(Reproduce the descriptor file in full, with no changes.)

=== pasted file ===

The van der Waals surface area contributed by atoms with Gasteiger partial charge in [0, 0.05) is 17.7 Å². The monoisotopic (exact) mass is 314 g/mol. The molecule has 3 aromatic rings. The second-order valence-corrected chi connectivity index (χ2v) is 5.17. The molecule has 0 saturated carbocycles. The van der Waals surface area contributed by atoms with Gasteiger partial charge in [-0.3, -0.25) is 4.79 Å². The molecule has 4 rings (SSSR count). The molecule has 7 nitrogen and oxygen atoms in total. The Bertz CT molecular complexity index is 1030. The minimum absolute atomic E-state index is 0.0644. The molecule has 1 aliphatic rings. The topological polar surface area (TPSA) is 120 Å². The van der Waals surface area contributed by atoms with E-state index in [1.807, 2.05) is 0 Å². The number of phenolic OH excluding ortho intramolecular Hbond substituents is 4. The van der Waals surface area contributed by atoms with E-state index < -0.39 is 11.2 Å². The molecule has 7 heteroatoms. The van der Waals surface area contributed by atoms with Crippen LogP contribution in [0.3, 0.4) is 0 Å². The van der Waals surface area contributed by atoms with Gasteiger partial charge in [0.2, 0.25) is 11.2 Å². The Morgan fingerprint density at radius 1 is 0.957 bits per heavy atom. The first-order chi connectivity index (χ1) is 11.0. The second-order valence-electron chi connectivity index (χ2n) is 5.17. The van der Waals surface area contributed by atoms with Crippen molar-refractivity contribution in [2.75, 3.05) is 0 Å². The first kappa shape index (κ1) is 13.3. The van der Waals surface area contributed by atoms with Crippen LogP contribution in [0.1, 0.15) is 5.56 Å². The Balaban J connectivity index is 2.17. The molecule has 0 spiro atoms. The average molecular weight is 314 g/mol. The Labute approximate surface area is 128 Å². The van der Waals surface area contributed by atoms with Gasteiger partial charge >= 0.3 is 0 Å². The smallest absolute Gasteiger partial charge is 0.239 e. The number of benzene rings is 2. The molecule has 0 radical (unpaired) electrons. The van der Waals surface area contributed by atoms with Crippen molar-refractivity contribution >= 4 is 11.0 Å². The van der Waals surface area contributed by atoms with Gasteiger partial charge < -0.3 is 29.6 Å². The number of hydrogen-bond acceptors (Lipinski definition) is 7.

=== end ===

The van der Waals surface area contributed by atoms with Gasteiger partial charge in [0, 0.05) is 17.7 Å². The monoisotopic (exact) mass is 314 g/mol. The molecule has 3 aromatic rings. The second-order valence-corrected chi connectivity index (χ2v) is 5.17. The molecule has 0 saturated carbocycles. The van der Waals surface area contributed by atoms with Gasteiger partial charge in [-0.3, -0.25) is 4.79 Å². The molecule has 4 rings (SSSR count). The molecule has 7 nitrogen and oxygen atoms in total. The Bertz CT molecular complexity index is 1030. The minimum absolute atomic E-state index is 0.0644. The molecule has 1 aliphatic rings. The topological polar surface area (TPSA) is 120 Å². The van der Waals surface area contributed by atoms with E-state index in [1.807, 2.05) is 0 Å². The number of phenolic OH excluding ortho intramolecular Hbond substituents is 4. The van der Waals surface area contributed by atoms with E-state index < -0.39 is 11.2 Å². The molecule has 7 heteroatoms. The van der Waals surface area contributed by atoms with Crippen LogP contribution in [0.3, 0.4) is 0 Å². The van der Waals surface area contributed by atoms with Gasteiger partial charge in [0.2, 0.25) is 11.2 Å². The Morgan fingerprint density at radius 1 is 0.957 bits per heavy atom. The first-order chi connectivity index (χ1) is 11.0. The second-order valence-electron chi connectivity index (χ2n) is 5.17. The van der Waals surface area contributed by atoms with Crippen molar-refractivity contribution in [2.75, 3.05) is 0 Å². The first kappa shape index (κ1) is 13.3. The van der Waals surface area contributed by atoms with Crippen LogP contribution in [0.1, 0.15) is 5.56 Å². The Balaban J connectivity index is 2.17. The molecule has 0 spiro atoms. The average molecular weight is 314 g/mol. The Labute approximate surface area is 128 Å². The van der Waals surface area contributed by atoms with Gasteiger partial charge >= 0.3 is 0 Å². The smallest absolute Gasteiger partial charge is 0.239 e. The number of benzene rings is 2. The molecule has 0 radical (unpaired) electrons. The van der Waals surface area contributed by atoms with Crippen molar-refractivity contribution >= 4 is 11.0 Å². The van der Waals surface area contributed by atoms with Gasteiger partial charge < -0.3 is 29.6 Å². The number of hydrogen-bond acceptors (Lipinski definition) is 7.